This change involves lots of new stakeholders and landowners given how long the change is, and the fact that it’s moved laterally over half a mile to the west.
One of the changes is that the route now crosses Applebutter Road near HillCrest lane. The impact on the owners there can only be described as…appalling.
The blue area as always is the new route’s 400′ survey corridor. This is another spot though where we can figure out much more accurately where the pipeline has to go. The only option is between the two houses here. Except the houses themselves are only 121 feet apart (the yellow line between the houses is the Google Earth measuring ruler line). Both properties will be unlivable during construction, and afterwards they won’t just be in the blast zone – they’re basically in the total destruction zone.
The final insult in this area is where the pipeline crosses the Appalachian trail. It’s now been moved from one area of it to about 1/2 mile to the west. But both are pretty equally bad. Basically PennEast is carving brand new cuts into virgin forest for a distance of about two miles. This includes crossing a very high ridge, so we have two steep inclines (one on either side of the ridge). This will badly segment the the forests and open up the area to significantly worse erosion. Here’s what I’m talking about:
Vicinity of Susquehanna River
The last change is just south of the Susquehanna River around SEI Pike Lane. The route now runs through several parcels instead of along the back of one, not sure why.
6 thoughts on “March 30 2015 Route Changes”
I live in one of the 2 houses on Apple Butter rd near the Appalachian trail that you described the impact as being appalling. My question is, what do you mean by ” unlivable during construction “?
Hi Eric. The construction corridor is normally 100′ wide. I hear they try to narrow that when near houses but I don’t know how much they can. They are using heavy earth movers to dig a trench about 8′ deep and around 5′ wide (the required width is a little unclear), and need a corridor for the heavy earth movers to move next to the route. They also need space to hold the dirt they’re digging temporarily which widens the construction corridor more.
After the trench is dug they bring the pipe in in sections on large flat beds using big cranes to lift them into place. Then the pipe sections are welded together on site. Then they put all of the dirt back on top and compact it down. Compaction is needed for the dirt displaced by the pipe (they don’t truck any away).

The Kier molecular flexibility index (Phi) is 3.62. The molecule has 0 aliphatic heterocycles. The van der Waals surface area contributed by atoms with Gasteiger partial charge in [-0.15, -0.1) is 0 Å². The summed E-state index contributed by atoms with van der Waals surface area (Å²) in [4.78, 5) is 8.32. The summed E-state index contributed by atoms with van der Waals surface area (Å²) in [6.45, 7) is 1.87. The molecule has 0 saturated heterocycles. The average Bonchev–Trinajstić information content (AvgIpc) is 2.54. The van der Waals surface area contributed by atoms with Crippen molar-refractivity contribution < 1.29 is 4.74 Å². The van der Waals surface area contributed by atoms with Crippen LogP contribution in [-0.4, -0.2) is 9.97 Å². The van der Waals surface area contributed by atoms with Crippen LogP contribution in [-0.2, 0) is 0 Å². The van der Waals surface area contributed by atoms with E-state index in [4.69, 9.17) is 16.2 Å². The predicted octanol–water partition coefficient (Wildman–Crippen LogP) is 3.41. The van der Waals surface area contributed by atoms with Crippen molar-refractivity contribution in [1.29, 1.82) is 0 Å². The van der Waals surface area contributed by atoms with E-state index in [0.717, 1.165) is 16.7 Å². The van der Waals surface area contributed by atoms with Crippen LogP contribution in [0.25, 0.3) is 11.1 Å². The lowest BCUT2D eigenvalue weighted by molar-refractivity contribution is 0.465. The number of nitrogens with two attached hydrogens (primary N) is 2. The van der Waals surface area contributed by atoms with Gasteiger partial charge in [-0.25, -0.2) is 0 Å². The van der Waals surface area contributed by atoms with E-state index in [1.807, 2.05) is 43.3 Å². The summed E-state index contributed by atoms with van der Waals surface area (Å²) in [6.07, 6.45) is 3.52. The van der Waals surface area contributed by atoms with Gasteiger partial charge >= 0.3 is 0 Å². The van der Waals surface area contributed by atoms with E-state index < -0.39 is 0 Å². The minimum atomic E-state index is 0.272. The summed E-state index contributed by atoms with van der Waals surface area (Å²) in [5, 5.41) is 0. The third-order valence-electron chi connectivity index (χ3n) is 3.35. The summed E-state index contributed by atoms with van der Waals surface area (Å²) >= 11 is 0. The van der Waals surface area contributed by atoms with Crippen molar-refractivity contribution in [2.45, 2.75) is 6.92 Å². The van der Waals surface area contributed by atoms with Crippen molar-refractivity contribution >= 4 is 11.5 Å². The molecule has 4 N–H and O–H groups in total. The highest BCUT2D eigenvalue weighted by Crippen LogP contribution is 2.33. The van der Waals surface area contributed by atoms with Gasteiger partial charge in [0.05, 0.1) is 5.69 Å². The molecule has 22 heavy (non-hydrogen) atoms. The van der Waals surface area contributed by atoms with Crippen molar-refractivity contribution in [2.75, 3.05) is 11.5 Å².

Worst case they need to blast in some areas as well. I don’t know what the soil is like in your area so that may not be an issue for you.
In the end they’re doing very heavy construction within less than 60′ from your house if their maps are accurate. I personally don’t think you could stay in the house with that much heavy construction going on so close but I could be wrong depending on your tolerance.
The pipeline is slated to be about 150-200 feet from my house so I’ve researched the construction a lot. In our area we have bedrock within a few feet of the surface so they well be blasting by us. We are resisting them with all of the resources at our disposal.
Thanks for doing this. With all the existing cuts over the Kittatinny Ridge (Blue Mountain) and the damaged area from the zinc smelters, why fragment even more forest and disturb important habitat, cause more area for invasive plants to come in and places for ATVs to rip up, and more erosion? This makes no sense at all. Not to mention all the farmland that is being disturbed.
Thank you for doing the write up. I am one of the Appalachian Trail maintainers, and my comments regarding the pipeline were to have them move it to an area that co-aligned with current infrastructure crossings of the trail, such as an existing pipeline, power line or road crossing, and not create more segmentation, erosion and loss of forest lands. What they appear to have done instead was to move it to an area where the trail crosses an easement on blue mountain ski area land rather than being on land wholly owned by the National Park Service. I think their intention is to make it easier to get access to the land and to avoid having to deal as much with the federal government.
thank you for taking the time to present this information in a manner that is so clear to see the impact of the route change. The new route brings the pipeline right through our beautiful development of Scenic View Farms. (Applebutter & Hill Crest). I am sick about this, and also very angry. I observed the birth and growth of this development since it was just a sign on the top of a hill, to over 40 beautiful homes. I watched my neighbors work days and nights planting and weeding and watering to grow this development into the beautiful place it is now. It takes years to grow plants and trees. Our soils is full of rocks and it takes hours to dig one hole. No one can appreciates how much back breaking work it took to get here unless you are one of the people that did the work. Scenic View Farms has deed restrictions, and we invested in our properties with the expectation that certain standards would be met by all the homeowners in the development.